Lucifer Effect

The Lucifer effect describes the point in time when an ordinary, normal person first crosses the boundary between good and evil to engage in an evil action. This term was coined by the psychologist Phillip Zimbardo who conducted the famous Stanford Prison experiments in which normal people were grouped as 'prisoners' or 'guards'.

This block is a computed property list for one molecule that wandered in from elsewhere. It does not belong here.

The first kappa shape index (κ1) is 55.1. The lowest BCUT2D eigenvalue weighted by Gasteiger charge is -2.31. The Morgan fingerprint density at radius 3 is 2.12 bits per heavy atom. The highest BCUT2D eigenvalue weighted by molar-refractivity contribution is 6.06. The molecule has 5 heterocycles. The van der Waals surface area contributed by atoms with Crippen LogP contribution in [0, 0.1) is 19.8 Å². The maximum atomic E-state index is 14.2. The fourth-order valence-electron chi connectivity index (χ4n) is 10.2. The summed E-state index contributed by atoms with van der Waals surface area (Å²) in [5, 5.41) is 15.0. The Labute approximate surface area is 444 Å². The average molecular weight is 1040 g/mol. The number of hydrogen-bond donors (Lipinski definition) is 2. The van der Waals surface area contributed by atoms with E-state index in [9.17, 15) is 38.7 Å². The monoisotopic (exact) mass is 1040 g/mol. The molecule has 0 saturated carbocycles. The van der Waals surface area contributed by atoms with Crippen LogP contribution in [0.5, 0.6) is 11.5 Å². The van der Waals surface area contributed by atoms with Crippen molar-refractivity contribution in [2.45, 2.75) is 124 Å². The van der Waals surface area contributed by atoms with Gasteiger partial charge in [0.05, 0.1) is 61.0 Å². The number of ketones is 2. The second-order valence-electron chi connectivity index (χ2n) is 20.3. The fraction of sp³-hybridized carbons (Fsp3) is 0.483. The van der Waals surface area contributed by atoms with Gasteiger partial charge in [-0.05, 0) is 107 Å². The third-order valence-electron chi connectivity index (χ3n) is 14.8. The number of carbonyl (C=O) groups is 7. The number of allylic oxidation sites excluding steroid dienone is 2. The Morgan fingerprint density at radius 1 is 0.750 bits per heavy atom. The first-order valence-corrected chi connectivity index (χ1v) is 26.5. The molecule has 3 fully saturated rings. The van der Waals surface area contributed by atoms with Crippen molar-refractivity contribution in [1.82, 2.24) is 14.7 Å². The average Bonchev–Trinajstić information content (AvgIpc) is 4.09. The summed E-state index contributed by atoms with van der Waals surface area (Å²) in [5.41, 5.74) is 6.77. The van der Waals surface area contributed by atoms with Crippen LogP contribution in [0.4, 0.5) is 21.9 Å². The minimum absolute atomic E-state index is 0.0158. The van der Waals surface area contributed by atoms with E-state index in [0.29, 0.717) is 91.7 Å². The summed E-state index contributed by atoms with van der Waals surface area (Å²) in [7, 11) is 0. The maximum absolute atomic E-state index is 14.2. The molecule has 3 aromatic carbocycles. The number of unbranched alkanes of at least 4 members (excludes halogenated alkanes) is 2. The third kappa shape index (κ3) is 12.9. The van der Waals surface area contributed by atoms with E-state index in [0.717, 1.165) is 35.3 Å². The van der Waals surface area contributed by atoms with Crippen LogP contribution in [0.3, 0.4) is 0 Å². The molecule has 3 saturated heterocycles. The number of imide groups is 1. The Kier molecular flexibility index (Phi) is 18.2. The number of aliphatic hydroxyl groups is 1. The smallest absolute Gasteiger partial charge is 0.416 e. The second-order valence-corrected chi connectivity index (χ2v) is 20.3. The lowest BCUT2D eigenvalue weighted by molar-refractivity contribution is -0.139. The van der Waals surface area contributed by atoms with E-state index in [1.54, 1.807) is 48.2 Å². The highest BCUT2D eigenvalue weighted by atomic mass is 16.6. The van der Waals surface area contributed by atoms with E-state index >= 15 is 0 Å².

Within a short amount of time the guards became extremely aggressive towards the prisoners, so much that the experiment had to be shortened due to the severity of their treatment. The Lucifer effect describes when a situation turns normal 'good' people into perpetuators of immoral or 'evil' behaviors. The name comes from the mythological story that Lucifer was a good angel who became evil and was banished for his actions.

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